'Joaquin' batters Bahamas
Hurricane Joaquin track as of 2 a.m. Friday morning.
MIAMI (AP) - Hurricane Joaquin roared through lightly populated islands in the eastern Bahamas as a Category 4 storm on Thursday. Forecasters said it could grow still more powerful before following a path that would near the U.S. East Coast.
Early Friday, the storm remained a dangerous Category 4 hurricane, and had maximum sustained winds near 130 mph (215 kph).
As of 5 a.m., Joaquin was centered about 20 miles (35 kilometers) northeast of Clarence Long Island in the Bahamas and was said to be moving northwest near 3 mph (6 kph).
The U.S. National Hurricane Center said some fluctuations in strength are possible during the day with slow weakening expected to begin Saturday.
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Prime Minister Perry Christie said he was amending laws to allow officials to declare a national emergency and mandate evacuations because some people were refusing to move into shelters.
"We do not know the impact of 140 miles an hour on those areas," he said, referring to the hurricane's winds. "We know it's a horrific kind of experience."
Christie and other top-ranking officials also deflected accusations that the government was not prepared and that residents were not properly advised.
The most severe flooding reported so far was on Acklins island, where power went off overnight and phones were down. Russell said some of the roughly 565 people who live there were trapped in their homes.
Bahamas resident Shandira Forbes said she had spoken to her mother on Acklins by phone Thursday.
"She was calling for help because the sea was coming into her house," Forbes said. "People's roofs were lifting up. No one knew (about the storm), so there was no preparedness, there was no meeting, there was nothing."
Flooding also was reported across parts of Long Island, but no one had been injured, said Parliament member Loretta Butler Turner.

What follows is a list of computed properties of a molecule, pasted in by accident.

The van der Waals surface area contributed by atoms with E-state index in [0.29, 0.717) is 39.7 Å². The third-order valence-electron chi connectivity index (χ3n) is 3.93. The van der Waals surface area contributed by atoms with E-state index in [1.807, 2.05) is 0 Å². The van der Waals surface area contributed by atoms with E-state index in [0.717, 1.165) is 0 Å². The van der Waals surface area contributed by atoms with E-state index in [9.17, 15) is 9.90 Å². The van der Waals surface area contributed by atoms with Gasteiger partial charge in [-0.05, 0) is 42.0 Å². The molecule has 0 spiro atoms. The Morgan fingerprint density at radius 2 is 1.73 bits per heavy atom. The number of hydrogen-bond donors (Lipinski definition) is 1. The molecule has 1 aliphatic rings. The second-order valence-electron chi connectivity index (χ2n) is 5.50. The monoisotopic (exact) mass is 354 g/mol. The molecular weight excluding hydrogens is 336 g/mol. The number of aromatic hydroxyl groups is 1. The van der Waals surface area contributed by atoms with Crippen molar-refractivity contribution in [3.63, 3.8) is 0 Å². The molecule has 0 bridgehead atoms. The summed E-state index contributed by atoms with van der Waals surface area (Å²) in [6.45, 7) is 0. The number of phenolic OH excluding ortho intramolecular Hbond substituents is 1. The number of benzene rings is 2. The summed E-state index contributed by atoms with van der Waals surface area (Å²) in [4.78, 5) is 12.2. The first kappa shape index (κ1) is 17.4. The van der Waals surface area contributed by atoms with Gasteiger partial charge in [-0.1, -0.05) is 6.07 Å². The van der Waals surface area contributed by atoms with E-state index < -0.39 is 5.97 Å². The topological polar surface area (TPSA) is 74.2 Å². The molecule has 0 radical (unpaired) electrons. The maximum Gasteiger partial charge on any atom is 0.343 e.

"We will have to wait for the winds to die down before we can go out and really assess the damage," she said.
Islands such as San Salvador, Cat Island and Rum Cay were expected to be hit hardest before the storm begins an expected shift toward the north, forecasters said.
Joaquin had maximum sustained winds of 130 mph (210 kph) and hurricane strength winds extending 45 miles (75 kilometers) from the eye, the U.S. National Hurricane Center in Miami said. As of 5 p.m. EDT, the storm was located about 15 miles (25 kilometers) northwest of Crooked Island after passing over Samana Cays, Bahamas. It was moving southwest at 6 mph (9 kph).
While Samana Cays is usually uninhabited, eight to 10 people were working there, staying in temporary housing, when the storm hit, said Parliament member Alfred Gray.
"If the buildings look like they won't withstand, there are some caves on the side of the rock that they can go into because it's not prone to flooding," he said.
Meanwhile, authorities in the nearby Turks & Caicos Islands closed all airports, schools and government offices.
The storm was predicted to turn to the north and northwest toward the United States on Friday, but forecasters were trying to determine how it might affect the U.S. East Coast, which was already suffering flooding and heavy rains from separate storms.
"There's still a distinct possibility that his could make landfall somewhere in the U.S.," said Dennis Feltgen, a meteorologist and hurricane center spokesman.
The Hurricane Center said parts of the Bahamas could see storm surge raising sea levels 5 to 10 feet (as much as 3 meters) above normal, with 10 to 15 inches (250 to 380 millimeters) of rain falling on the central Bahamas.
The U.S. National Hurricane Center's long-term forecast showed the storm could near the U.S. East Coast along North Carolina and Virginia on Sunday or Monday.
"Residents of the Carolinas north should be paying attention and monitoring the storm. There's no question," said Eric Blake, a hurricane specialist with the center. "If your hurricane plans got a little dusty because of the light hurricane season, now is a good time to update them."